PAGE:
“Facing Stigma” with Colleen B.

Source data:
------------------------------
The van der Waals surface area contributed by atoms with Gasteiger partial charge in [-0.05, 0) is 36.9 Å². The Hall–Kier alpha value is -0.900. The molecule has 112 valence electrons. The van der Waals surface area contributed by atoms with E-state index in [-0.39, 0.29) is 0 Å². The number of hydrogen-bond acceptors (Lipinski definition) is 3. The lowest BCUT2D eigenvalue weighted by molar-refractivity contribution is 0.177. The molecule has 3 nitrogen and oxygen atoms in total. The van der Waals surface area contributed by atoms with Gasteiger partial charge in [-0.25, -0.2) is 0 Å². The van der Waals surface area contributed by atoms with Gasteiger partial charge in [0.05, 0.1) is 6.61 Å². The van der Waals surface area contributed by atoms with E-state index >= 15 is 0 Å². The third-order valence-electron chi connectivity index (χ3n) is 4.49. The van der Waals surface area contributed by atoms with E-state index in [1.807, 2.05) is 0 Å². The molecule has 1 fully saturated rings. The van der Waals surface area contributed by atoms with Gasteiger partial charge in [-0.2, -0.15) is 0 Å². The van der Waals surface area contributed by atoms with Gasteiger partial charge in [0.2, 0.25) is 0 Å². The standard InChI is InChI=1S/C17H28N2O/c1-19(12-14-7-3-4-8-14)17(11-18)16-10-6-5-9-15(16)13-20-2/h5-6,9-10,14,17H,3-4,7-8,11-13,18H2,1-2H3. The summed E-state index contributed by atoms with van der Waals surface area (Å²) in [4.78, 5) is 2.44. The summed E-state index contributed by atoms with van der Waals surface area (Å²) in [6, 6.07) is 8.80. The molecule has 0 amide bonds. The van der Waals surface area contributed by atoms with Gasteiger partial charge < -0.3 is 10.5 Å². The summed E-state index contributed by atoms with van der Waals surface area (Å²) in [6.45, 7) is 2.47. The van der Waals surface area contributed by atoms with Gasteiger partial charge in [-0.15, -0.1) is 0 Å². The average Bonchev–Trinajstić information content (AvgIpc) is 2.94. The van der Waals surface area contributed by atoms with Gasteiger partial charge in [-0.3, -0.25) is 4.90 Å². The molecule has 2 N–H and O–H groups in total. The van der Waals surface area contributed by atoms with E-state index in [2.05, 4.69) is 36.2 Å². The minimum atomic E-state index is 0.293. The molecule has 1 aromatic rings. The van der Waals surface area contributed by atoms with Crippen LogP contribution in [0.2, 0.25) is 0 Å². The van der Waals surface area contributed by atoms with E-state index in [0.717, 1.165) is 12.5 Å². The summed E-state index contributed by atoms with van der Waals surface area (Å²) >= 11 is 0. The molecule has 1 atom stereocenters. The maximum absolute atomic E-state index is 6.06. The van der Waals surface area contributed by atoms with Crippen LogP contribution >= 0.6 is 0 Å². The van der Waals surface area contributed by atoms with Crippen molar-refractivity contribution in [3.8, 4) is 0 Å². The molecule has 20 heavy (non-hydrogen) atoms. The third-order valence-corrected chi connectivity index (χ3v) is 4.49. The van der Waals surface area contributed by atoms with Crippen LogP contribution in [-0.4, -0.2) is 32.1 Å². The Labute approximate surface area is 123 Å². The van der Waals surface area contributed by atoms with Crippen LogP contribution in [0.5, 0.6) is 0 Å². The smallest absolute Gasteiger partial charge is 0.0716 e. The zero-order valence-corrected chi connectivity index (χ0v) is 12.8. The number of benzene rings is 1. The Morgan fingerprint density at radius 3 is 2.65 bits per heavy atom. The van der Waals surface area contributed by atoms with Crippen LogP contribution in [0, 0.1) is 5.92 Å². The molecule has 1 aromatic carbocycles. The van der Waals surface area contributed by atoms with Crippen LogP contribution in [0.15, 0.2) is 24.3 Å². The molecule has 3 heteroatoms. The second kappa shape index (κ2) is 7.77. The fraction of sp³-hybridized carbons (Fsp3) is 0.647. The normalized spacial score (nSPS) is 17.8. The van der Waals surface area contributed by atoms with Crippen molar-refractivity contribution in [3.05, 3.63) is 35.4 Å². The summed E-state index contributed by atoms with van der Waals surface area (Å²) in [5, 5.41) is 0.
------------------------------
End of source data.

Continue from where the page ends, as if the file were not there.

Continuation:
“I was born and raised in Northeast Minneapolis. I think I had a pretty good childhood, my parents were happily married, my two brothers and I had plenty of kids to play with in a safe neighborhood, where we walked to a small Catholic grade school. My parents were very involved in all of our lives and taught us about service through their actions in the church, community, and education. I wanted to find a way to serve after college, so I began my nursing career in the Navy. I was commissioned as a Navy Nurse Corps Officer in December 1996, then reported to Newport, Rhode Island for six weeks of Officer Indoctrination School before my first assignment at Camp Pendleton Marine Corps Base in California. It was peace time back then so it wasn’t quite the same risk that it would have been in the last 20 years. It was like that all the way leading up tp September 11th, 2001. At the time I was stationed in Upstate New York and the events of that day had a big impact on me. I was a medical recruiter on my way to a college career fair near the city, and I remember we had to pull off the road when we heard the initial reports of the planes crashing into the World Trade Center on every radio station. My partner and I found the student center, where all these students were gathered around one small TV. We walked into the room in our dress blues and stood there watching in stunned silence with these kids, many of whom were from the city, and some who clearly had loved ones potentially in danger or directly impacted that day. I’ll never forget one girl in particular who looked at me in my uniform and asked what should we do now; the only answer I could come up with was that we needed to take care of each other, now more than ever. I guess as a nurse that was the only thing I could think to say.